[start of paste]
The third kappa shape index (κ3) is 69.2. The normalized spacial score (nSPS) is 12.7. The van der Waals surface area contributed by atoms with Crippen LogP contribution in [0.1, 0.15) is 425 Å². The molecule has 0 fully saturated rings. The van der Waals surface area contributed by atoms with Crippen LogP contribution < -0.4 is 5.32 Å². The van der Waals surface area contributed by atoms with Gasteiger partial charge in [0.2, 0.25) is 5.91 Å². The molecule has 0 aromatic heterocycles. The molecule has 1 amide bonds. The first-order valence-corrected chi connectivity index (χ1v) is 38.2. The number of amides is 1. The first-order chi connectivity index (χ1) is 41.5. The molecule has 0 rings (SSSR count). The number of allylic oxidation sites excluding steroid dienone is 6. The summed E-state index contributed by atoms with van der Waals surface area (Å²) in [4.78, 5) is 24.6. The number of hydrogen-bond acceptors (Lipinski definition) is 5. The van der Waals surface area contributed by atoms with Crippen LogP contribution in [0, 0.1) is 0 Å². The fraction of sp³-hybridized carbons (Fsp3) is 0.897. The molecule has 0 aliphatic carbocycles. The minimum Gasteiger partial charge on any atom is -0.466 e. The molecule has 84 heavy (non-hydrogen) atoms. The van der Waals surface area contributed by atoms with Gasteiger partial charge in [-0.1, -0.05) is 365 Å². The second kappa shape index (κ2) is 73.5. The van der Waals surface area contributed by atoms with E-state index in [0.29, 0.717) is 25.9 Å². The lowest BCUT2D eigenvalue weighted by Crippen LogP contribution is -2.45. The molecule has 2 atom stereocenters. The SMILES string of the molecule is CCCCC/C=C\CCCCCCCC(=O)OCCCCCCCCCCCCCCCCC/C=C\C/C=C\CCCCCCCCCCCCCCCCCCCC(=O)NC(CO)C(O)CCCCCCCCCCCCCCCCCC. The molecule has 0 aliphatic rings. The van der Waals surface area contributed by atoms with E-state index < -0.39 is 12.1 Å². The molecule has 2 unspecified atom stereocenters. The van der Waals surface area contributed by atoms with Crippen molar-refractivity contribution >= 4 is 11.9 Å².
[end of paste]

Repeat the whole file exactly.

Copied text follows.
The third kappa shape index (κ3) is 69.2. The normalized spacial score (nSPS) is 12.7. The van der Waals surface area contributed by atoms with Crippen LogP contribution in [0.1, 0.15) is 425 Å². The molecule has 0 fully saturated rings. The van der Waals surface area contributed by atoms with Crippen LogP contribution < -0.4 is 5.32 Å². The van der Waals surface area contributed by atoms with Gasteiger partial charge in [0.2, 0.25) is 5.91 Å². The molecule has 0 aromatic heterocycles. The molecule has 1 amide bonds. The first-order valence-corrected chi connectivity index (χ1v) is 38.2. The number of amides is 1. The first-order chi connectivity index (χ1) is 41.5. The molecule has 0 rings (SSSR count). The number of allylic oxidation sites excluding steroid dienone is 6. The summed E-state index contributed by atoms with van der Waals surface area (Å²) in [4.78, 5) is 24.6. The number of hydrogen-bond acceptors (Lipinski definition) is 5. The van der Waals surface area contributed by atoms with Crippen LogP contribution in [0, 0.1) is 0 Å². The fraction of sp³-hybridized carbons (Fsp3) is 0.897. The molecule has 0 aliphatic carbocycles. The minimum Gasteiger partial charge on any atom is -0.466 e. The molecule has 84 heavy (non-hydrogen) atoms. The van der Waals surface area contributed by atoms with Gasteiger partial charge in [-0.1, -0.05) is 365 Å². The second kappa shape index (κ2) is 73.5. The van der Waals surface area contributed by atoms with E-state index in [0.29, 0.717) is 25.9 Å². The lowest BCUT2D eigenvalue weighted by Crippen LogP contribution is -2.45. The molecule has 2 atom stereocenters. The SMILES string of the molecule is CCCCC/C=C\CCCCCCCC(=O)OCCCCCCCCCCCCCCCCC/C=C\C/C=C\CCCCCCCCCCCCCCCCCCCC(=O)NC(CO)C(O)CCCCCCCCCCCCCCCCCC. The molecule has 0 aliphatic rings. The van der Waals surface area contributed by atoms with E-state index < -0.39 is 12.1 Å². The molecule has 2 unspecified atom stereocenters. The van der Waals surface area contributed by atoms with Crippen molar-refractivity contribution >= 4 is 11.9 Å².